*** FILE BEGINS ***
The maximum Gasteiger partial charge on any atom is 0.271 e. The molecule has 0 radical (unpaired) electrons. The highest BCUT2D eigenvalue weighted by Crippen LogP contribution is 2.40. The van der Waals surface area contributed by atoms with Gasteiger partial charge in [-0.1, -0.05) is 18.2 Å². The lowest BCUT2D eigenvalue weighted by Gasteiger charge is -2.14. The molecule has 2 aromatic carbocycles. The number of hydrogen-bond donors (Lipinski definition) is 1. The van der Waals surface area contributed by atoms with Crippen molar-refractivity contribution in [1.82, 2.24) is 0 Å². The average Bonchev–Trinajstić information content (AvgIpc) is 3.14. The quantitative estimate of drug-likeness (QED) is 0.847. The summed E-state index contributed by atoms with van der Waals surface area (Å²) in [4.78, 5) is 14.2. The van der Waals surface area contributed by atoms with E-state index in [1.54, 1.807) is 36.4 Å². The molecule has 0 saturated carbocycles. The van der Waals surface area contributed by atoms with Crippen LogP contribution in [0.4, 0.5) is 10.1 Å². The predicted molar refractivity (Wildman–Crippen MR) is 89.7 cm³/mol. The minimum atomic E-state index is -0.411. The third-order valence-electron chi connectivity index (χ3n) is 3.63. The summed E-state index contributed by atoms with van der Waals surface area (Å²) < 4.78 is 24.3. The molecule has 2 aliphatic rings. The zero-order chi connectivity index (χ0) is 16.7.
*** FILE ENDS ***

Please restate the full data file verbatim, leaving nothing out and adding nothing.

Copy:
The maximum Gasteiger partial charge on any atom is 0.271 e. The molecule has 0 radical (unpaired) electrons. The highest BCUT2D eigenvalue weighted by Crippen LogP contribution is 2.40. The van der Waals surface area contributed by atoms with Gasteiger partial charge in [-0.1, -0.05) is 18.2 Å². The lowest BCUT2D eigenvalue weighted by Gasteiger charge is -2.14. The molecule has 2 aromatic carbocycles. The number of hydrogen-bond donors (Lipinski definition) is 1. The van der Waals surface area contributed by atoms with Crippen molar-refractivity contribution in [1.82, 2.24) is 0 Å². The average Bonchev–Trinajstić information content (AvgIpc) is 3.14. The quantitative estimate of drug-likeness (QED) is 0.847. The summed E-state index contributed by atoms with van der Waals surface area (Å²) in [4.78, 5) is 14.2. The van der Waals surface area contributed by atoms with E-state index in [1.54, 1.807) is 36.4 Å². The molecule has 0 saturated carbocycles. The van der Waals surface area contributed by atoms with Crippen LogP contribution in [0.4, 0.5) is 10.1 Å². The predicted molar refractivity (Wildman–Crippen MR) is 89.7 cm³/mol. The minimum atomic E-state index is -0.411. The third-order valence-electron chi connectivity index (χ3n) is 3.63. The summed E-state index contributed by atoms with van der Waals surface area (Å²) < 4.78 is 24.3. The molecule has 2 aliphatic rings. The zero-order chi connectivity index (χ0) is 16.7.